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BIOL 130 (305)
Lecture

Cell Communication.docx

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Department
Biology
Course
BIOL 130
Professor
Heidi Engelhardt
Semester
Fall

Description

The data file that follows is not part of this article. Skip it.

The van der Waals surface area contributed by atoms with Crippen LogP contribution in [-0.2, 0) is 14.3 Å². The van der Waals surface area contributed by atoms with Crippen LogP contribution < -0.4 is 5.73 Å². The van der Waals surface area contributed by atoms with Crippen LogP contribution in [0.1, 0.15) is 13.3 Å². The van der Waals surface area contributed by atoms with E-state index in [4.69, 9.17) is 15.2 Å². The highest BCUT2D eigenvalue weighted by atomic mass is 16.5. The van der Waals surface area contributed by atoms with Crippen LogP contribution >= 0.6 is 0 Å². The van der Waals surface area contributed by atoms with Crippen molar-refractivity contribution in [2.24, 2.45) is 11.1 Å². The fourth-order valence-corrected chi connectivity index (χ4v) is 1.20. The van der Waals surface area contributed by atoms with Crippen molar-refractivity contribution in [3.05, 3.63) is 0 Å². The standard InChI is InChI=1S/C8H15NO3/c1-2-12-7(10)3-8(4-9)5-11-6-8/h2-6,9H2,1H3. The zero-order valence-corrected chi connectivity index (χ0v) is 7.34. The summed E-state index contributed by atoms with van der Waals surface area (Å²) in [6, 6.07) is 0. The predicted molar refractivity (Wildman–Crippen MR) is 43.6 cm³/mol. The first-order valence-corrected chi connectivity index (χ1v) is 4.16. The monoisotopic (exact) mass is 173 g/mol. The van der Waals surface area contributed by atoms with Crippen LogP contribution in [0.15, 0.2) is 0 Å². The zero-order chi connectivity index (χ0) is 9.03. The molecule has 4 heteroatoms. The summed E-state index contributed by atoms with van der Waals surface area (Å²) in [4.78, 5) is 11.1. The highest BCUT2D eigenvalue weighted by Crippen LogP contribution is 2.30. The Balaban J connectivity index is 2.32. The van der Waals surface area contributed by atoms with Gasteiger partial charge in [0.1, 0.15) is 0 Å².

Cell Communication  general concepts o endocrine / paracrine / neural o receptor protein, target cell, signal transduction o fast vs slow responses o intracellular vs cell-surface receptors  intracellular receptors o mechanism of action, nuclear receptor family of transcription factors  cell-surface receptors o second messengers o molecular switches  phosphorylation, kinases / phosphatases, phosphorylation cascades  GTP-binding proteins (G-proteins) o 3 classes of cell-surface receptors: 1) ion channel-linked 2) G-protein coupled receptors (GPCRs), a, b, g subunits 3) enzyme-linked receptors o a closer look at GPCRs and enzyme-linked receptors:  GPCRs - downstream targets of activated G-proteins 1) ion channels e.g. Ach-R in cardiac muscle, K channels 2) activate enzymes associated with cytosolic face of membrane 2a) adenylyl cyclase  cAMP  PKA 2b) phospholipase C  IP3+ DAG  Ca  PKC 2+ Ca as an intracellular signal; calmodulin, CaM-kinases  enzyme-linked receptors  receptor tyrosine kinases (RTKs) and Ra o RTK, Ras and cancer Why Cells Communicate  single celled organisms o ‘social life’ – yeast mating  multicellular organisms, coordination of o development (from single cell to trillions of cells) o growth o coordinating ‘whole body’ growth and development with environment o day to day physiology Long vs. Short Range Communication  Endocrine o if you have the receptor, you can hear the signal (hormone carried in blood stream)  Paracrine o if you have the receptor and are in close distance, you can hear the signal (local mediator)  Neuronal o Long distances (down axon to neurotransmitter, across synapse)  Contact-Dependant o Cells touch (membrane bound signal molecule) Signalling Pathways  Pathway o signalling molecule synthesized and released by signalling cell o signal molecule travels to target cell o signal binds to receptor protein on / in target cell o signal transduction o change in target cell behaviour  cell shape, movement  metabolism, secretion  gene expression  Same signal can cause different responses, depending on the target cell. o acetyl choline (signal)  Heart muscle cell  decreased rate and force of contraction  Salivary gland cell  Secretion  Skeletal muscle cell  contraction  Fast/Slow Responses o Slow (minutes to hours)  When signal binds to receptor, it can affect nucleus, which will result in RNA being transcribed which will alter protein synthesis, causing altered cytoplasmic machinery and eventually altered cell behaviour o Fast (seconds to minutes)  When signal binds to cell-surface receptor protein, it can follow the intracellular signalling pathway, cause altered protein function, altered cytoplasmic machinery and eventually altered cell behaviour Receptors  Cell Surface Receptor (on plasma membrane) o Signal molecule is hydrophilic  Bind to receptor protein on plasma membrane  Relay, transduction and amplification of message through secondary messengers  small (non-protein) molecules that relay signals from cell surface receptors to target molecules within cell (through cytoplasm)  integration  distribution of message to effector proteins (metabolic enzyme, cytoskeletal enzyme, transcription regulator)  causes cell response o Molecular Switches (intracellular signal molecules)  turning off a signal is just as important as turning it on  Turn on: protein kinase (transfer phosphate group from ATP to phosphate)  Turning off: protein phosphatase (remove phosphate group)  each activation step in a cascade needs to be inactivated  Signalling by Protein Phosphorylation  activity of a protein regulated by phosphorylation depends on balance between activities of its kinases and phosphatases  many proteins regulated by phosphorylation are themselves kinases o phosphorylation cascades o Signal molecule binds to receptor, activating a relay molecule, which activates protein kinase 1, which changes ATP to ADP, activating protein kinase 2, etc.. o Eventually activated protein, which causes cellular response  phosphorylation of proteins is not random o serine / threonine kinases  phosphorylate hydroxyl groups of serine and threonine in particular sequences o tyrosine kinases  phosphorylate hydroxyl groups of tyrosine  Signalling by GTP binding proteins  switch from active to inactive state depending on whether they are bound to GTP or GDP  once bound to GTP, they have intrinsic GTPase activity, and turn themselves off by hydrolyzing GTP to GDP (lose phosphate group)  dissociation of GDP and replacement with a ‘fresh’ GTP is often in response to a signal  active form will activate downstream steps in the cascade  Turning on: GTP binding  Turning off: GTP hydrolysis o Classes of Cell-surface Receptors  Ion Channel-Coupled Receptors  binding of ligand opens (or closes) ion channel  flow of ions (inward or outward) changes voltage across membrane o ‘neurotransmitter-gated’ channels o ‘ligand-gated’ channels  G-protein Coupled Receptors (GPCRs)  binding of ligand activates trimeric GTP-binding proteins (G-proteins), which in turn activate an enzyme or ion channel in membrane to set off cascade  about half of all known drugs act via GPCRs  Activation of a G-Protein Coupled Receptor o Signal molecule binds to G-coupled receptor o Activation of trimeric G-protein o Gα subunit exchanges GDP for GTP o Separation of α and βγ subunits  Self-Inactivating o α subunit activates target protein o Hydrolysis of GTP by α subunit inactivates itself and causes it to dissociate from target protein o Inactive α subunit reassembles itself with βγ complex to re-form inactive G- protein  Length of a G-protein signal o which is as long as the Gα-subunit is bound to GTP (α and βγ subunits are free) o normally it hydrolyzes GTP  GDP within a few seconds and re-associates with βγ-subunits  Consequences of disrupted the Gα-subunit function o cholera  bacterium produces toxin that enters intestinal cells and alters Gα subunit